I’m Fine Does Not Necessarily Mean I Am Fine


Evelyn has been married for 11 years and has 2 little girls.  “It’s a great marriage,” she says, “but I’m so unhappy in it.”

I ask her to explain.  She says her childhood was emotionally painful; she learned early on to put on an “I’m fine,” smile.  “And, I did that throughout school as well as in my marriage.  I am pretty certain I didn’t love him, but he loved me, so I thought that was enough.  I want to be happy now, but I don’t want to upset him or our daughters.”

I ask her the Crystal Ball* question.  “If you could look into a Crystal Ball and see that in the future you would never meet a man who offered you more than your husband, what would you do?”

She grimaces.  “I don’t know.  That’s what’s so upsetting; I have no guarantee I’ll be happy even if I leave.  But, I do know I will be ok if I leave.  I’m independent; I’m competent; have a great job so I can support myself.  But, I’d be disappointing so many people.  My mother would give me her “You’re really messed up” look.

The more we talk, the more it becomes clear Evelyn has so little sense of what she wants for herself.  The only escape, she assumes, is getting out of her marriage.  And, while that may be the right thing for her, there is no way she can really know what she wants for herself – until she focuses on herself.  Fleeing the marriage without being clear what she wants, not just pleasing or avoiding others, might only leave her vulnerable to getting into another relationship where she loses herself.

As soon as I start saying any of this, she nods and finishes the conversation.  “I don’t want to always be ‘fine’ with what others want for me. At the risk of sounding like a cliché, I have to ‘find myself.’  How do I do that, though, without becoming that cliché?

We start with her just observing herself for a week.  “Don’t do anything different; just watch yourself with your new eyes.”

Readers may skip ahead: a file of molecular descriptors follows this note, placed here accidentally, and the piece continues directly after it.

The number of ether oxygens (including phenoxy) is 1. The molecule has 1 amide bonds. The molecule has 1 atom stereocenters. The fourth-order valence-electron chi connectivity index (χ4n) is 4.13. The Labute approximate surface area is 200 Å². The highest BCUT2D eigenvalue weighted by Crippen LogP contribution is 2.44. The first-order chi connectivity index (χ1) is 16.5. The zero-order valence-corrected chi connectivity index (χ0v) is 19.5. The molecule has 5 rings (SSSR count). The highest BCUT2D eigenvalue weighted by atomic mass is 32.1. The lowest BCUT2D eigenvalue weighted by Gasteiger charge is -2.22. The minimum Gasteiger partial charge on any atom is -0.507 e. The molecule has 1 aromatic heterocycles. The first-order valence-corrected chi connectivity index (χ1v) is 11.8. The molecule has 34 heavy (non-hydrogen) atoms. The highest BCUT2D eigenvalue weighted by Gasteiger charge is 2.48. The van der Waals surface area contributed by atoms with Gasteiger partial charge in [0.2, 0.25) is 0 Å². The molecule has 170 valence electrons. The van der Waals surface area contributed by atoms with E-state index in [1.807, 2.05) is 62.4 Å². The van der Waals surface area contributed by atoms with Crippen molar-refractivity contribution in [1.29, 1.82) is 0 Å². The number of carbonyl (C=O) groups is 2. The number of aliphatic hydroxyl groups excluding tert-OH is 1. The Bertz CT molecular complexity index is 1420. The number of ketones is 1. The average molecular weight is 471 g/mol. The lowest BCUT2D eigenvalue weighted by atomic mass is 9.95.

The following week, Evelyn has done some serious watching, including seeing how she was training her daughters to be “nice” to everyone.  “I have got to do something; I don’t want them growing up and stuck like I am.”

We talk about a number of options.

“I definitely need to keep working with you, but I like the idea of that retreat you talked about.  It would be really helpful for me to talk with (and listen to) other women.  I know you said some of them will have their lives together more than I; they will be there for other reasons, but they would also give me a sense of where I could grow.”

What I can not guarantee Evelyn, but what I have seen so often, is that these intensive retreats can significantly cut the length of therapy.  But, what I can guarantee her is that she will get out of it whatever she is willing to invest.

The following year, I receive a letter from her.  She had attended a Unique Retreats for Women and completed her therapy.  She is happily married – to the same man she had been unhappy with before.  She writes,

“It’s hard to explain exactly what happened, but being at the weekend really changed things for me in some crucial ways.  Something about seeing some women who had more of their lives together and those who were struggling like me was a turning point.  I got hope, ideas about what I was missing, but more important, I came away with a game plan (based on all that hard work you made me do (!).  As you know, I worked on that after the retreat, and I’m so pleased to say I have a business plan and a meeting with the bank next week.  Opening a coffee café/book store/art gallery was always a dream I never allowed myself to dream.  And, now it will happen.  Thank you so very much – you and the other women.”

In a postscript, she says, “Feel free to share this with any woman who is considering the retreat.”

Thank you, Evelyn.


*See Single Women: Know Yourself and Use a Crystal Ball in my articles for single women


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Dr. Karen Gail Lewis

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